crushes, relationships, and amatonormativity

I don’t think I would’ve had crushes as a child if my friends hadn’t made it seem like a necessary part of a social life. When you’re an eight-year-old assumed-cis-girl and you walk home with your neighbors every day, you learn pretty quickly that even if your idea of “liking” people doesn’t match up with theirs, they’ll usually take any expression of affection or longing for a boy as something akin to a crush. They’ll hype it up or make fun of you, finding ways to reinforce that you must be feeling these same specific feelings they had for others.

And when you’re not presented with any alternatives, you eventually give in and resign yourself to the fact that they must be right—and with more practice/willpower/time, you too will feel and understand these things just as they did. As an adult with a lot more queer smarts, I can look back at the people I had “crushes” on from elementary school through most of undergrad and realize that in almost every case, what I wanted was some combination of camaraderie, emotional closeness, and/or respectful treatment. Most of these “crushes,” whether on people who bullied me, barely acted like I existed, or (on rare occasion) were nearly my best friends, were reinforced—often painfully—by the girls around me at the time.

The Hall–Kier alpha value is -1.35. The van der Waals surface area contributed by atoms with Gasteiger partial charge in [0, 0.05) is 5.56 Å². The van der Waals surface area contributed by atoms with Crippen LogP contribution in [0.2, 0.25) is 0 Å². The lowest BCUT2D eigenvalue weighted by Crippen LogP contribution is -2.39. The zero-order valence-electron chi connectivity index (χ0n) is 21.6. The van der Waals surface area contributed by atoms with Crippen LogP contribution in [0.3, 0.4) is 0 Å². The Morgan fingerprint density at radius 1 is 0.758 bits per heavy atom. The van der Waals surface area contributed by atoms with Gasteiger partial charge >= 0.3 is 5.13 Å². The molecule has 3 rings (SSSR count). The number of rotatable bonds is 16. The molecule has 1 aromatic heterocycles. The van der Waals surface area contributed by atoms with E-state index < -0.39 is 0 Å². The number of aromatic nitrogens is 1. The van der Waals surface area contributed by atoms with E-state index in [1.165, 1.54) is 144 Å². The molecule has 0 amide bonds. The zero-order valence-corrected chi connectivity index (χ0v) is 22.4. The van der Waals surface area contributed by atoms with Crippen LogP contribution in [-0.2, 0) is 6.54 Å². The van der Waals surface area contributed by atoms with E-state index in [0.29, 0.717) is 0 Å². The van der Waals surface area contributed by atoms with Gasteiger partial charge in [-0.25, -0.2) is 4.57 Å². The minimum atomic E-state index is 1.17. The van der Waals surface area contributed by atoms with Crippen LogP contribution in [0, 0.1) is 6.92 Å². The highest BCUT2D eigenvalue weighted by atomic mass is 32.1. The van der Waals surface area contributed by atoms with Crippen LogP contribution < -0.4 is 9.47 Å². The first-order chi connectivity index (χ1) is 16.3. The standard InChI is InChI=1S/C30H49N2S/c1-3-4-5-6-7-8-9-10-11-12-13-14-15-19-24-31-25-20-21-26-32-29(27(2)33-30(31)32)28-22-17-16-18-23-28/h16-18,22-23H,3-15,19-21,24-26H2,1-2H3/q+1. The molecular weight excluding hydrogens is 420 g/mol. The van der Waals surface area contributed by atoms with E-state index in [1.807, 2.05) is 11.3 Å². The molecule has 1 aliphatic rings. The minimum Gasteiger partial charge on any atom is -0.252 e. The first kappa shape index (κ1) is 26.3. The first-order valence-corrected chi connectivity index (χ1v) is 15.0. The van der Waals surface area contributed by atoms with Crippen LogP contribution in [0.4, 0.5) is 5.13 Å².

Honestly, I feel for the guys (always guys) who were on the other end—the close friend others felt I could no longer show affection to when he started dating a wonderful girl; the upperclassman whose musicianship I functionally hero-worshipped but who I was told by the girls around me I must be in love with; the guy I went out with for three weeks my freshman year of college because I laid my head on his shoulder at 1am during a movie marathon and half our floor decided we were perfect for each other.

(Seriously, are the allos okay?)

Continue reading “crushes, relationships, and amatonormativity”

Ma Rainey, Bessie Smith, and the Importance of Teaching Identity

It’s December 1, 2019, and I’m propped against the comfiest pillows in my apartment, poring over the second edition of Robert Walser’s Keeping Time: Readings in Jazz History in preparation for a forthcoming guest lecture. I’ve got tons of time—until sometime next semester—but because I’m trying to highlight the connections between my musical work as a whole and the jazz tradition, I’m looking for sources that will back up my arguments. I don’t expect to spend much time in the legitimacy flames this time around, but ideally, I’ll use this lecture again in the future. So I’m reading Keeping Time in full, re-engaging with my favorite parts and digging deeper into things I might have missed or flat-out did not read when I first brought the book home as a junior in college.

While I’m trying to find useful words by men to prepare for the inevitable (hopefully distant) day one decides to argue I’m a poser who doesn’t conform because I don’t understand complex harmony or virtuosic playing or some shit like that, I’m also giving myself full permission to luxuriate in the (few) moments of words penned by women. So I dipped my toes into Hazel V. Carby’s “The Sexual Politics of Women’s Blues” like it was the hot tub of my dreams. I wasn’t disappointed—in fact, in the span of a single essay, my world rearranged itself. Continue reading “Ma Rainey, Bessie Smith, and the Importance of Teaching Identity”